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Improve data quality—and inspire confidence

January 28, 2016 | By Lisa Dare, TEKsystems Digital Content Strategist

two people try to improve data quality on a tablet

That uncomfortable, uncertain feeling you get when you think about your company’s data? You’re not alone, says James Smith, a practice architect with TEKsystems. “Most companies have no idea about the quality level of their data. They usually find out the hard way after they embark on a new project and have to go back for a lot of cleansing,” says Smith.

Particularly before embarking on a major initiative like implementing BI or migrating data, you need to be very confident in the integrity and security of your data.

“There’s not a hard metric for accuracy but it needs to be clean to a point where you can reproduce results every time you run a report with the same constraints,” says Smith.

A strategy to improve data quality

While it’s often overlooked, having a clear strategy for ongoing data quality maintenance is make or break for your business. Bad data is obviously a problem, but simply lacking confidence in your data (whether fairly or not) can also sabotage your BI and related initiatives.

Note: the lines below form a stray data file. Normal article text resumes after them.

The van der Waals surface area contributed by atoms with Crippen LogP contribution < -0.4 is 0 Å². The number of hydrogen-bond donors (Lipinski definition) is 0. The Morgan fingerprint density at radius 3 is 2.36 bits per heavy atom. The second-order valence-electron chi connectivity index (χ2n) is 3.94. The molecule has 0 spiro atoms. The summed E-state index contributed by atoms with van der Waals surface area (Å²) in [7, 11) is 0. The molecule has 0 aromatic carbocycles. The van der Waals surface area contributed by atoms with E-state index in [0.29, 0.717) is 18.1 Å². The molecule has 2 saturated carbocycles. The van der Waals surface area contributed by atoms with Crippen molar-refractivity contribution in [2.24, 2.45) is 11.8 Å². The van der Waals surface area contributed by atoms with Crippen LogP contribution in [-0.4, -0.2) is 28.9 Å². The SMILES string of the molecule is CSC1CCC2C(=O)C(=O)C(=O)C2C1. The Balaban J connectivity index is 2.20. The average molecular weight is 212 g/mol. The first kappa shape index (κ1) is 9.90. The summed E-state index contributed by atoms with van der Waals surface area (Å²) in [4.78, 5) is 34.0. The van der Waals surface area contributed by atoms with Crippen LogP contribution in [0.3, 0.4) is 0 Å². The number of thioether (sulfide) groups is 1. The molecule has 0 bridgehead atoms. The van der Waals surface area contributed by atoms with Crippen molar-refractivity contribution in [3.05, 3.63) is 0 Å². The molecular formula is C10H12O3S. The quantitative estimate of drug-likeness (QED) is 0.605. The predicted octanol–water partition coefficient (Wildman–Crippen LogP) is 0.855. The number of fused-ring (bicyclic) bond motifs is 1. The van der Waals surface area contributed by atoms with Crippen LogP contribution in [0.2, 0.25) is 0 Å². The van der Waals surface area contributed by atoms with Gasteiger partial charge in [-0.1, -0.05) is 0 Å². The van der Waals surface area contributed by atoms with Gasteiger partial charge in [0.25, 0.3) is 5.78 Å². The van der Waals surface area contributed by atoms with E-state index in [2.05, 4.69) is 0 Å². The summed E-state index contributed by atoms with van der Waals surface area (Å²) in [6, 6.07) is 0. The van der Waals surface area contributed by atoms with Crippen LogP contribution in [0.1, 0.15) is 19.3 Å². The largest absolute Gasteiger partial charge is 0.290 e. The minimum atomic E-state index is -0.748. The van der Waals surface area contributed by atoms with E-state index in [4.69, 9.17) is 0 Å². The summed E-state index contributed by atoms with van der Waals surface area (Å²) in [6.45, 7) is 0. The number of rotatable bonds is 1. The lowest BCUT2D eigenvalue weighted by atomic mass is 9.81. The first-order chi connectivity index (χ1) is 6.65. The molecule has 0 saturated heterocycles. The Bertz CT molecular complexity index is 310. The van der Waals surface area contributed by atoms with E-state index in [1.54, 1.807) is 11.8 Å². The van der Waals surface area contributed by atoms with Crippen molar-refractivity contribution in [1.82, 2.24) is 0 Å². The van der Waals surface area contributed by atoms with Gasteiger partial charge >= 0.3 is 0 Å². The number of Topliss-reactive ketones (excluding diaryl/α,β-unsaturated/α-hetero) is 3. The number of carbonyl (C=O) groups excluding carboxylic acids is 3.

“What people in charge of data initiatives usually fail to take into account is the ongoing process itself: Who will be responsible for identifying problems in the data, for managing and triaging errors, fixing them, classifying?” says Smith.

To counteract these problems and build confidence in your data—and the decisions it drives—your data quality strategy should address:

  • Who can see and manipulate the data
  • How your data will be updated and cleansed
  • How data accuracy will be verified
  • Who is responsible for data
  • How data will be integrated into master data

Having an ongoing strategy for data quality maintenance is make or break for your business. 

Data quality dashboard: A useful tool for many goals

It’s fairly simple to build a data quality strategy using a visualization tool like Qlikview or Tableau, and it’s well worth doing. Why?

1. To show the quality and validity of your data

If your users have no confidence in the data, you won’t get new requests for analysis and projects. But if your data is reliable and dependable—and users have confidence that it is—you’ll get a stream of requests for improvements. In fact, new user requests are a good indicator of the health and confidence in your data, says Smith.

2. To show progress in cleansing and managing data

By measuring against a set of quality metrics and socializing results, organizations can track progress and encourage good behavior.

3. To show how the data is used, i.e., those user requests